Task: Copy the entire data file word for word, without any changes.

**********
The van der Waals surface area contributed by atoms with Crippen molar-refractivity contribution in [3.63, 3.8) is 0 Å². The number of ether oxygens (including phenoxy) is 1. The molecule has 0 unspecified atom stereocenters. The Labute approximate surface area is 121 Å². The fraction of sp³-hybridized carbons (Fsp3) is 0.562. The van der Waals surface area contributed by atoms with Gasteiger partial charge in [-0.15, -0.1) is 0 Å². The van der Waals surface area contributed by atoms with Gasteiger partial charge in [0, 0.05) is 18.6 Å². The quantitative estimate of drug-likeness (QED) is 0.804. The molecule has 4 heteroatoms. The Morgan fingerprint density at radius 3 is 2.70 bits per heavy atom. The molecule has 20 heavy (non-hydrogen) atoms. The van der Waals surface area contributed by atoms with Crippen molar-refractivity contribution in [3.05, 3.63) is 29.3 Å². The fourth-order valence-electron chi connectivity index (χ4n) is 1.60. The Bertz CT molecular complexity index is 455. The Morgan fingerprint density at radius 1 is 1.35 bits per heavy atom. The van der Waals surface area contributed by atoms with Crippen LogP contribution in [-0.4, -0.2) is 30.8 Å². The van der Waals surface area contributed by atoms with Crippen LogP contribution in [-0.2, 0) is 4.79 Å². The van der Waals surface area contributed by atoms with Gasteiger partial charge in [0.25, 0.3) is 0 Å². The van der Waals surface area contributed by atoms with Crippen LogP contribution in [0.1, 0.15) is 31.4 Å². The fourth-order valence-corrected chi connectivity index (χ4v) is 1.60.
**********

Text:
The van der Waals surface area contributed by atoms with Crippen molar-refractivity contribution in [3.63, 3.8) is 0 Å². The number of ether oxygens (including phenoxy) is 1. The molecule has 0 unspecified atom stereocenters. The Labute approximate surface area is 121 Å². The fraction of sp³-hybridized carbons (Fsp3) is 0.562. The van der Waals surface area contributed by atoms with Gasteiger partial charge in [-0.15, -0.1) is 0 Å². The van der Waals surface area contributed by atoms with Gasteiger partial charge in [0, 0.05) is 18.6 Å². The quantitative estimate of drug-likeness (QED) is 0.804. The molecule has 4 heteroatoms. The Morgan fingerprint density at radius 3 is 2.70 bits per heavy atom. The molecule has 20 heavy (non-hydrogen) atoms. The van der Waals surface area contributed by atoms with Crippen molar-refractivity contribution in [3.05, 3.63) is 29.3 Å². The fourth-order valence-electron chi connectivity index (χ4n) is 1.60. The Bertz CT molecular complexity index is 455. The Morgan fingerprint density at radius 1 is 1.35 bits per heavy atom. The van der Waals surface area contributed by atoms with Crippen LogP contribution in [-0.4, -0.2) is 30.8 Å². The van der Waals surface area contributed by atoms with Crippen LogP contribution in [-0.2, 0) is 4.79 Å². The van der Waals surface area contributed by atoms with Gasteiger partial charge in [0.25, 0.3) is 0 Å². The van der Waals surface area contributed by atoms with Crippen LogP contribution in [0.1, 0.15) is 31.4 Å². The fourth-order valence-corrected chi connectivity index (χ4v) is 1.60.